Hope you all enjoyed your turkey and stuffing and sweet potatoes and gravy and whatever else you ate yesterday; we had a feast at my mother and stepfather’s house on Long Island that I’m still full from (Thanksgiving is definitely the day the Maalox and Tums companies enjoy the most, I’m thinking).
It’s my favorite day of the year, every year, and this year was no different. I am so grateful for so many things in my life: My beautiful, smart, caring and funny wife, my incredible son, my parents, step-parents and in-laws, my wonderful friends, and of course, for my health.
Three good news items to hopefully keep you inside reading and not out on the streets or stores shopping on this insane, ludicrous day we call “Black Friday.” (Plus, I have to, as always around Thanksgiving, share a scene from one of my favorite movies of all-time, that takes place on Thanksgiving (above), “Planes, Trains and Automobiles.” The slow burn on Steve Martin’s face in this scene kills me every time).
First up, it’s rare to find good news stories in the Middle East these days, but this was in the N.Y. Times this week and I thought it was great.
A bookstore owner in Pakistan named Saeed Jan Qureshi died in September; he’d built one of the largest bookstores in the world, Saeed Book Bank, in Islamabad.
When news got out of his death, five men came to the store and paid their respects to Saeed’s son, Ahmad.
But they also wanted something else: To pay for books they had stolen from the store many years earlier, when they had no money but wanted to read.
Bt Ahmad laughed, and told them his father had always regarded book theft by children as an investment in a future where people still read, and thus become his customers.
This is a really sweet profile of a beacon of knowledge and hope in Pakistan; the end of the story is perfect.
**Next up, there are happily a ton of stories of restaurants and churches opening their arms to the community on Thanksgiving, to feed the homeless and downtrodden and lonely.
So I could’ve picked out any of them to highlight today. But I chose the story of George Dimopoulos, owner of George’s Senate Coney Island in Northville, Mich., just for his simple message and gratidude.
George has been advertising for the past 10 years that he’ll feed any lonely souls on Thanksgiving, people who don’t have anywhere else to go, or couldn’t afford to travel to see family,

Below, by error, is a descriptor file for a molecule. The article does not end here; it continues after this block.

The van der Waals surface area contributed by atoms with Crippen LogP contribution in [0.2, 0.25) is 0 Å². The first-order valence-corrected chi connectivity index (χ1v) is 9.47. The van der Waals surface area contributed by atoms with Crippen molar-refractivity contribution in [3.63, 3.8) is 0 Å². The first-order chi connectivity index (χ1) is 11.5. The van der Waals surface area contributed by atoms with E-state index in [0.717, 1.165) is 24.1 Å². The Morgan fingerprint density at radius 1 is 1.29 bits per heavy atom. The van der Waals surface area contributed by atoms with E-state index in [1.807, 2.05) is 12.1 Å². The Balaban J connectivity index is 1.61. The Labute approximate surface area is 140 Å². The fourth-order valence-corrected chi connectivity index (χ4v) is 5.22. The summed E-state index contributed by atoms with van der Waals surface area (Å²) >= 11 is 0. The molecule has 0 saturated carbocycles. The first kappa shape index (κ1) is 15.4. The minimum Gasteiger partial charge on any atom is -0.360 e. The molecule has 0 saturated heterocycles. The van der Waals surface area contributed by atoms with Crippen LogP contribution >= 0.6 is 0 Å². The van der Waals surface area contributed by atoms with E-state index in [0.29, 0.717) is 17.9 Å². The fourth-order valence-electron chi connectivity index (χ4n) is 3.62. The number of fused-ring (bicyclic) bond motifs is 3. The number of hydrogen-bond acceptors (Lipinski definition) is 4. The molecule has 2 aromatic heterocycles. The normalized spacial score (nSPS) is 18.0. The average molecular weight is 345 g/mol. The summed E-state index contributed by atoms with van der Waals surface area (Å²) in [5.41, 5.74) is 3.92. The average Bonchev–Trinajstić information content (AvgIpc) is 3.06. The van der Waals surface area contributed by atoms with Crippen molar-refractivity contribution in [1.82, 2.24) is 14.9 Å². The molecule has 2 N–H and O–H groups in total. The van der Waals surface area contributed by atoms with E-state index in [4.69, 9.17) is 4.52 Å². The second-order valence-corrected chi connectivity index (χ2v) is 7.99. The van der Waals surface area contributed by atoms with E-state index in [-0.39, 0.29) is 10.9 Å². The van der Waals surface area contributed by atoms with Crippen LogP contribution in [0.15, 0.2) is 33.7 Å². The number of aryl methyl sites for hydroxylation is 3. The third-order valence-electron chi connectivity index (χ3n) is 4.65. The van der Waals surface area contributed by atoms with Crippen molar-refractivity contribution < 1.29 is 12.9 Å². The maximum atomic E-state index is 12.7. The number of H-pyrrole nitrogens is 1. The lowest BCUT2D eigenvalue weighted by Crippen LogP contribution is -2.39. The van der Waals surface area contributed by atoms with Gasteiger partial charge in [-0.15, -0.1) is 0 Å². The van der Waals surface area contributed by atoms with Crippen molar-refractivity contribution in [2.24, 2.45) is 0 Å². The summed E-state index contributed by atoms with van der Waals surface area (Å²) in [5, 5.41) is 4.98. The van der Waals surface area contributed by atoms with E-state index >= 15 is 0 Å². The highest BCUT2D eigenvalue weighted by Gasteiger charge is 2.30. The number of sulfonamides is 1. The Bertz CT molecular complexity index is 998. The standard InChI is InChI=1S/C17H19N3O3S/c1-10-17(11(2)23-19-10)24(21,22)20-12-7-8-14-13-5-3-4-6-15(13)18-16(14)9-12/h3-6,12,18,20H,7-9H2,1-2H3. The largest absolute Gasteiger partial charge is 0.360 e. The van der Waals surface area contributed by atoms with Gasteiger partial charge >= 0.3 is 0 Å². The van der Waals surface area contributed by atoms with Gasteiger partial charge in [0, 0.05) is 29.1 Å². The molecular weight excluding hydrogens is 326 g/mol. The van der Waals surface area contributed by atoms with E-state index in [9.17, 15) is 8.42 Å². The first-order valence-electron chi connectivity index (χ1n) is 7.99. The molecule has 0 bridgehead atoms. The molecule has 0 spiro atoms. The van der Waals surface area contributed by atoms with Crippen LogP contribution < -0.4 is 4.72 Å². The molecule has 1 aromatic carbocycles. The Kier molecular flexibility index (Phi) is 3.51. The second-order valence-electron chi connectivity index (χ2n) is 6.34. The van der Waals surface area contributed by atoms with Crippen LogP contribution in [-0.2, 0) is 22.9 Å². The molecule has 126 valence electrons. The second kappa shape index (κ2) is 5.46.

“I was young, didn’t have much food and someone gave it to me once and I was appreciative of it and I remember those people,” Dimopoulos tells WXYZ TV station. Offering a free meal on the holiday is his way of paying it forward.
The restaurant is open 6:30 a.m. – 9 p.m. on Thanksgiving Day and diners can came for breakfast, lunch or dinner. Dimopoulos isn’t too concerned about losing money, and he just wants people to be happy.
“Maybe I don’t make money but I feel happy to do that. I do this every year and I will keep doing this as long as I live,” Dimopoulos says.
What a great man. I wish more restaurants would do this on days other than Thanksgiving, since there are so many hungry souls out there.
**And finally today, tales of women doing amazing things. There’s never a bad time to highlight some of these incredible efforts, like Melaney Smith of Georgia, who launched Books for Keeps to make sure that kids have access to books at home, especially during the summer months when they’re out of school.
Her organization has been giving out around 45,000 books every year to kids in need, which means summer recess has become a lot more fun (and educational!) than it used to be for many.
Or how about Miss Schniell Leake of Maryland, who, understanding the importance of kids having confidence and feeling loved, decided to launch Extra-Ordinary Birthdays to throw individualized birthday parties for homeless kids that most likely wouldn’t get to have them otherwise. In the past two years, she’s thrown over 200 birthday parties and has partnered with six shelters in Maryland and D.C.
Read these mini-profiles from Upworthy.com to learn about Melaney and so many others, doing wonderful things for people young and old.
Don’t ever let anyone ever tell you there are more bad people than good people out there. They’re wrong. You just have to know where to look.